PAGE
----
Panama Papers Prove Ottawa Must Get Tougher On Tax Evasion

When newsrooms around the world announced that they will be publishing a series of investigative reports diving into the shadowy world of tax havens, dubbed the Panama Papers, I thought to myself, “This is big. There will be change.”

And big it was — almost 11.5 million documents cataloguing the financial goings-on of 214,000 companies that have stashed cash in offshore accounts, far away from the prying eyes of pesky government tax men. These companies are owned by world leaders, dignitaries, celebrities, one percenters and more. The scope is truly staggering.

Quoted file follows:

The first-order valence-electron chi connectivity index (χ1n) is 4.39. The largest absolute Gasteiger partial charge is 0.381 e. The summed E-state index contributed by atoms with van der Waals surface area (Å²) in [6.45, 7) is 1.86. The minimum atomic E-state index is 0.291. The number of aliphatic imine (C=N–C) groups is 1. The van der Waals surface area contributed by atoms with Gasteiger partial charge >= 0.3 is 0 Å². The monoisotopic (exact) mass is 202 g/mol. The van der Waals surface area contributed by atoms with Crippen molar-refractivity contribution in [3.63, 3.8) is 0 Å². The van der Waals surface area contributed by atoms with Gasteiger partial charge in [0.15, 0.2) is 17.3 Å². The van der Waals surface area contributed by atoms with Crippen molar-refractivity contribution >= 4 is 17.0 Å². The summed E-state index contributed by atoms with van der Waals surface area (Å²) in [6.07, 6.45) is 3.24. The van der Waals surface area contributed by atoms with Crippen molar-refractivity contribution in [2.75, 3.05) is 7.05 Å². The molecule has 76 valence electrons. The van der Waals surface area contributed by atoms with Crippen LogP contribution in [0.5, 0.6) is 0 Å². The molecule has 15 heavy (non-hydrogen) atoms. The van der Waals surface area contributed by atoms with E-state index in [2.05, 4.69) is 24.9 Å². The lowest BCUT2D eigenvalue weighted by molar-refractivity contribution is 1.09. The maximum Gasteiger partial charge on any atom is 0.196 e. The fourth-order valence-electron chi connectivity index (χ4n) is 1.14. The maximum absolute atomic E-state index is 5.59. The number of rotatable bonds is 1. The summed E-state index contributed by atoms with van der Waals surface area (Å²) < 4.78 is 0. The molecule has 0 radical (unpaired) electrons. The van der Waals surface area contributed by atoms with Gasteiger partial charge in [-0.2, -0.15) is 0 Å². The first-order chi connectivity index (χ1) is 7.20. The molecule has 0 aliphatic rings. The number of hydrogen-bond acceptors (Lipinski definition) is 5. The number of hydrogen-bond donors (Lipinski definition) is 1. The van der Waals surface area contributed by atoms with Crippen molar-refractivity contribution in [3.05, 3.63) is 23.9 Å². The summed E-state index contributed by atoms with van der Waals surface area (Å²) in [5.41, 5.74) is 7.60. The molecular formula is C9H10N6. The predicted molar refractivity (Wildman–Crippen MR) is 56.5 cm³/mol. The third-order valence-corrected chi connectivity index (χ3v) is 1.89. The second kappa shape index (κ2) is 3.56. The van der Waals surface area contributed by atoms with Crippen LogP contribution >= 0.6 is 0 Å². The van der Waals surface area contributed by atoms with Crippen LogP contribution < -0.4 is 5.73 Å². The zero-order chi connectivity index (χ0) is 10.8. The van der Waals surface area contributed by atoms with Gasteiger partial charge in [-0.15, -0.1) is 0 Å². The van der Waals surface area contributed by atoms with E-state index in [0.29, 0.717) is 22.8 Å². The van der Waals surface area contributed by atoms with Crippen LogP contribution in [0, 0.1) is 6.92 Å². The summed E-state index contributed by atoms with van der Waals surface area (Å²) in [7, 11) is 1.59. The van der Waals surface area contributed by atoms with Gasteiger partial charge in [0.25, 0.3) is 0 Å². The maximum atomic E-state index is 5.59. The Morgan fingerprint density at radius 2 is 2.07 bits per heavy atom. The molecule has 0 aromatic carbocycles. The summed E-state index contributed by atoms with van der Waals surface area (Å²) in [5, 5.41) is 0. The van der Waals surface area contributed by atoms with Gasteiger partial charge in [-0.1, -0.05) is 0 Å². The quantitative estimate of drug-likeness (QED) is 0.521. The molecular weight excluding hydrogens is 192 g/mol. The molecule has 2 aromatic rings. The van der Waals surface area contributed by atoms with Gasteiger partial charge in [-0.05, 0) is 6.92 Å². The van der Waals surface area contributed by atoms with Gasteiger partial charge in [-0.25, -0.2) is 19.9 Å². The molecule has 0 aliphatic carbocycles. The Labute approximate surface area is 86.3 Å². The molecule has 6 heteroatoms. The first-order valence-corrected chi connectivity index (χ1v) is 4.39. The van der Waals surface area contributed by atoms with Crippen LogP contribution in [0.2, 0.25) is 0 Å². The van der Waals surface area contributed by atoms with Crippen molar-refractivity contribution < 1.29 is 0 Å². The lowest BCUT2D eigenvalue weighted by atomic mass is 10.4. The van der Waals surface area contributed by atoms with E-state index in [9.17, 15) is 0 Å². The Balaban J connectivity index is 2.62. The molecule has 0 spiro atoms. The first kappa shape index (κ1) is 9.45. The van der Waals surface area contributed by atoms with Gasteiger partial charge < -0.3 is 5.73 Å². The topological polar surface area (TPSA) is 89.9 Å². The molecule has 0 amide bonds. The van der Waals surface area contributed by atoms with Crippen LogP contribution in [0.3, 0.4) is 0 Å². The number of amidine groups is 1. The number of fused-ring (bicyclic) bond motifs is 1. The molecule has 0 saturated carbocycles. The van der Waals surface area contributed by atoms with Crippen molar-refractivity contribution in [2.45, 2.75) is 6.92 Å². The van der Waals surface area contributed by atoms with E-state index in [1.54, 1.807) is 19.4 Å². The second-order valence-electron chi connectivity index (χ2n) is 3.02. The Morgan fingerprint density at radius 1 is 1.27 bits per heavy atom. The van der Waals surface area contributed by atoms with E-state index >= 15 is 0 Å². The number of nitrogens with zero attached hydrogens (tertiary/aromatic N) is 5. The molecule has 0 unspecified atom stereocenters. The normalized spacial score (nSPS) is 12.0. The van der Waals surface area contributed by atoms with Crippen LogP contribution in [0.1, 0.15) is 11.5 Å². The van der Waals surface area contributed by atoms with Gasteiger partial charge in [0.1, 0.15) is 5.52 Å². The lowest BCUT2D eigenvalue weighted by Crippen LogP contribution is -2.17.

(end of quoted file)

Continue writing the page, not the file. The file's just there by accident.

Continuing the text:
The first world leader to resign has been Iceland’s Prime Minister Sigmundur David Gunnlaugsson, who stepped down due to a conflict of interest revealed in the papers. His wife owned an undisclosed offshore company with claims on Iceland’s banks.

Many other world leaders, of course,

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